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READER POLL 2017
We promise this won’t (really) hurt.

Wanna win a new surfboard? We have a custom Chilli ‘Black Vulture’ to gift (plus all the trim you’d expect from a premium dealer). To be in the running, just answer a few questions for us. It won’t take long.

Close
Close READER POLL 2017
We promise this won't (really) hurt.

Wanna win a new surfboard? We have a custom Chilli ‘Black Vulture’ to gift (plus all the trim you’d expect from a premium dealer). To be in the running, just answer a few questions for us. It won’t take long.

A Lensman's Perspective: San Francisco

It’d be impossible to sum up San Francisco in a single paragraph. That’d be coming in way too hot. Besides, Oscar Wilde said it best: “It’s an odd thing, but anyone who disappears is said to be seen in San Francisco. It must be a delightful city and possess all the attractions of the next world.” 

Sure, there are plenty of warmer alternatives. And when it comes to the surf, it's big, gelid, and occasionally features the bus-sized shark. Humbling stuff. Grant Ly is a photog who calls the city by the bay home. A few days back, Grant slid some of his frames into our inbox that we couldn’t pass up, so we're displaying them here, and we asked him a few questions about what it's like swimming around the icy waters of Northern California to get the shot as well. There’s more to Frisco than just Ocean Beach, Fort Point and Jack Kerouac Street, read on…

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Technically Santa Cruz, but that's only a brief jaunt out of the city. "This was definitely one of the cleanest waves I’ve ever seen and even more amazing was there was no one else around," says Grant. "We didn’t see another one like that again."

Stab: First off, name, age, hometown, how many years have you been shooting and what rig are you carrying?
Grant: Grant Ly, 22, San Francisco, California, five, and a Canon 5D3, 16-35, 50, 70-200 with SPL warehousing.

Who in surf photography do you look up to most?
I’m not sure if I have one single person who I look up to the most. I’m constantly inspired by all the images I see. Of course, there are the pioneers of surf photography I admire, people who’ve dedicated their lives to creating imagery for all of us to view. 

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"This was my first time shooting here despite living 15 minutes away from this spot. I never bothered to check it because I always assumed it wasn’t good. When we pulled up it was hollow and slightly offshore, so we suited up and walked through the tourists who looked at us as if we were aliens."

How do you feel about the photography game in this modern, digital world?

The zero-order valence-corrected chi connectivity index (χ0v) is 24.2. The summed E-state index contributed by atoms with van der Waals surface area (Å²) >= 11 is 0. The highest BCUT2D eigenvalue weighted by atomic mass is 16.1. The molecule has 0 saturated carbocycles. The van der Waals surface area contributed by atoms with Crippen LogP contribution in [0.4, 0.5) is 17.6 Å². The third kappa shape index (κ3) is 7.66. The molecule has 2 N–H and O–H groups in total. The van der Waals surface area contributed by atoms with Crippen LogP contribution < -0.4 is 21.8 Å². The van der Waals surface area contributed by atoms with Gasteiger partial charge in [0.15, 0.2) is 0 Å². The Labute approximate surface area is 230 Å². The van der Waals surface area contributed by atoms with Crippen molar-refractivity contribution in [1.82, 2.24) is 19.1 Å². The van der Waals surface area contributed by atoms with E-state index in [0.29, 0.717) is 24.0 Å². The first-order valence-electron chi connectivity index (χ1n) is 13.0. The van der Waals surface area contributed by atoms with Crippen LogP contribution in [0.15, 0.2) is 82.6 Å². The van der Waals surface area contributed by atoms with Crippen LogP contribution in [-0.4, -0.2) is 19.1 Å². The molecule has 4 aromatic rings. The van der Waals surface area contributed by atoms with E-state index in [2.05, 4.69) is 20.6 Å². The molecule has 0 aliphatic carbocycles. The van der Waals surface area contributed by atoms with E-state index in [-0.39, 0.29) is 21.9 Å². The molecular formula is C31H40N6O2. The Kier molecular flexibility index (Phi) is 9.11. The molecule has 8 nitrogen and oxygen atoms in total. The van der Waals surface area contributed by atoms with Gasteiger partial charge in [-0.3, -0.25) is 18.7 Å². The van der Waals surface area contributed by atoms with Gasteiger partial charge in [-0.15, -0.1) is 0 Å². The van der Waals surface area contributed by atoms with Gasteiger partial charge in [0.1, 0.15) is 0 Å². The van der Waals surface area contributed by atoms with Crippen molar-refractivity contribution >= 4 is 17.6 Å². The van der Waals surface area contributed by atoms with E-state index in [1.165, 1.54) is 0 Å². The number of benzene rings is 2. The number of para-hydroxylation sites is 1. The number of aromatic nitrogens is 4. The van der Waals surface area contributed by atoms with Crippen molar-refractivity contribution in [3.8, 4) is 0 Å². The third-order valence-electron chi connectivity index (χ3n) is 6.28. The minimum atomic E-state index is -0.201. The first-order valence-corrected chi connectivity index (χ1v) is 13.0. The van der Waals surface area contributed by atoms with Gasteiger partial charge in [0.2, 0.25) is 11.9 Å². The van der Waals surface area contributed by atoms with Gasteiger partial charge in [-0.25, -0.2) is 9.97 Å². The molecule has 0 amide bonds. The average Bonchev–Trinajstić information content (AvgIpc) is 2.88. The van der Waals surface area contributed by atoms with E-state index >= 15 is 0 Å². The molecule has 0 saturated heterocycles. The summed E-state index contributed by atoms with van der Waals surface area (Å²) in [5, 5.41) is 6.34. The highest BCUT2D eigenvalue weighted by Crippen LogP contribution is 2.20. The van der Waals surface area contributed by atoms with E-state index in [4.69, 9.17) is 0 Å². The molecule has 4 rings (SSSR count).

There is definitely an extensive network online to benefit from. Of course, there are more sinister sides to something that almost everyone is connected to, the whole notion of “blowing up” spots is real and has happened... I won’t go into detail. Another side effect is the number game. Running a wave feature page on Instagram, I get messages from groms asking about how they can get more “followers” or exposure, and my answer has always been to just focus on what you like to do best and you shouldn’t need random people to “like” your images.

And what’s it like shooting in San Francisco and its surroundings?
There’s only a few major spots in the city, and almost all of them only work a couple months out of the year, so I’d be honest that the majority of photos you see from here are from specific days most likely during the winter.

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"This was my first time trying to get this perspective surprisingly. It’s definitely one of the must get shots if you visit here, due to the dense residential areas coupled with the massive A-frames that would roll in. You definitely need the most zoom you can get but the view is simply breathtaking."

What appeals are there to the area?
Even though the conditions are terrible here for most of the year, when it’s on, it’s on; there is nowhere else I want to be. When there aren’t any waves, there are so many street photos to shoot around the city, and you have amazing places just across the bridge such as Mt. Tamalpais to get epic landscape photos. As someone who likes to do work, I guess the ideal scenario is to be able to go to work without worrying about what you’re missing out on, which is one benefit of having bad conditions all of the time.

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"It was raining and miserable outside, but when we got there it was straight up chocolate barrels. I just decided to sit on the shoulder and shoot the lines that were breaking a little north of where I was."

Disadvantages?
As I stated earlier, almost nine months out of the year, the conditions suck. If it’s not foggy then it's windy. The onshores blow hard here almost the entire year, and there certainly aren’t a lot of spots to shoot barrels compared to the Santa Cruz area. The entire coast is beach break, hidden beneath is heavy currents and undertow.

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